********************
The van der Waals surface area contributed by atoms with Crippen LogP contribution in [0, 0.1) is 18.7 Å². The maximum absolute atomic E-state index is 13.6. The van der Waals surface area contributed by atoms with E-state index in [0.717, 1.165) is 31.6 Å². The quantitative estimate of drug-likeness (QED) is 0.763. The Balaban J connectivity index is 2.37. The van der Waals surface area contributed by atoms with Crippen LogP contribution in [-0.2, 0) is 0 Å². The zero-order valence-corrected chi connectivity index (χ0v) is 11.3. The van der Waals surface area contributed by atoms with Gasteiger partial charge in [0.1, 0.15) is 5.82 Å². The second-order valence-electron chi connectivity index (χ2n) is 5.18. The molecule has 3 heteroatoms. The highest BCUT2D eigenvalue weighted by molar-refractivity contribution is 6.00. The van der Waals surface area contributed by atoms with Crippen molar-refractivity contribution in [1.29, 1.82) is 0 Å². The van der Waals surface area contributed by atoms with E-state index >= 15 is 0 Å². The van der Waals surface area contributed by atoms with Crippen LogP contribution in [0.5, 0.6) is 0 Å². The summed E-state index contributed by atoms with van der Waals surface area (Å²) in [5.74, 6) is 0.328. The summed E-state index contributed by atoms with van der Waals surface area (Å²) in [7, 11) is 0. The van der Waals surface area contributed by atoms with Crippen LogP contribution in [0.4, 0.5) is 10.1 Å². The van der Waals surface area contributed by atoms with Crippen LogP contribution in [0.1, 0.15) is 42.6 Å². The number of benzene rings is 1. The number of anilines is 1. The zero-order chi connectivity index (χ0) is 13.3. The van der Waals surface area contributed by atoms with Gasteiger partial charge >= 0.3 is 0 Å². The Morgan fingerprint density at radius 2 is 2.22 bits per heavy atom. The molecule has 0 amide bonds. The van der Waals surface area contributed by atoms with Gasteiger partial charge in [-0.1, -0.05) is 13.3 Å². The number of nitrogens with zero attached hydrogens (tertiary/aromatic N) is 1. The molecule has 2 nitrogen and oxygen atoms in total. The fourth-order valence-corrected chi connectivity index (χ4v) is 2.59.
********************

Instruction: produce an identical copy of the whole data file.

The van der Waals surface area contributed by atoms with Crippen LogP contribution in [0, 0.1) is 18.7 Å². The maximum absolute atomic E-state index is 13.6. The van der Waals surface area contributed by atoms with E-state index in [0.717, 1.165) is 31.6 Å². The quantitative estimate of drug-likeness (QED) is 0.763. The Balaban J connectivity index is 2.37. The van der Waals surface area contributed by atoms with Crippen LogP contribution in [-0.2, 0) is 0 Å². The zero-order valence-corrected chi connectivity index (χ0v) is 11.3. The van der Waals surface area contributed by atoms with Gasteiger partial charge in [0.1, 0.15) is 5.82 Å². The second-order valence-electron chi connectivity index (χ2n) is 5.18. The molecule has 3 heteroatoms. The highest BCUT2D eigenvalue weighted by molar-refractivity contribution is 6.00. The van der Waals surface area contributed by atoms with Crippen molar-refractivity contribution in [1.29, 1.82) is 0 Å². The van der Waals surface area contributed by atoms with E-state index >= 15 is 0 Å². The van der Waals surface area contributed by atoms with Crippen LogP contribution in [0.5, 0.6) is 0 Å². The summed E-state index contributed by atoms with van der Waals surface area (Å²) in [5.74, 6) is 0.328. The summed E-state index contributed by atoms with van der Waals surface area (Å²) in [7, 11) is 0. The van der Waals surface area contributed by atoms with Crippen LogP contribution in [0.4, 0.5) is 10.1 Å². The van der Waals surface area contributed by atoms with Crippen LogP contribution in [0.1, 0.15) is 42.6 Å². The number of benzene rings is 1. The number of anilines is 1. The zero-order chi connectivity index (χ0) is 13.3. The van der Waals surface area contributed by atoms with Gasteiger partial charge >= 0.3 is 0 Å². The Morgan fingerprint density at radius 2 is 2.22 bits per heavy atom. The molecule has 0 amide bonds. The van der Waals surface area contributed by atoms with Gasteiger partial charge in [-0.1, -0.05) is 13.3 Å². The number of nitrogens with zero attached hydrogens (tertiary/aromatic N) is 1. The molecule has 2 nitrogen and oxygen atoms in total. The fourth-order valence-corrected chi connectivity index (χ4v) is 2.59.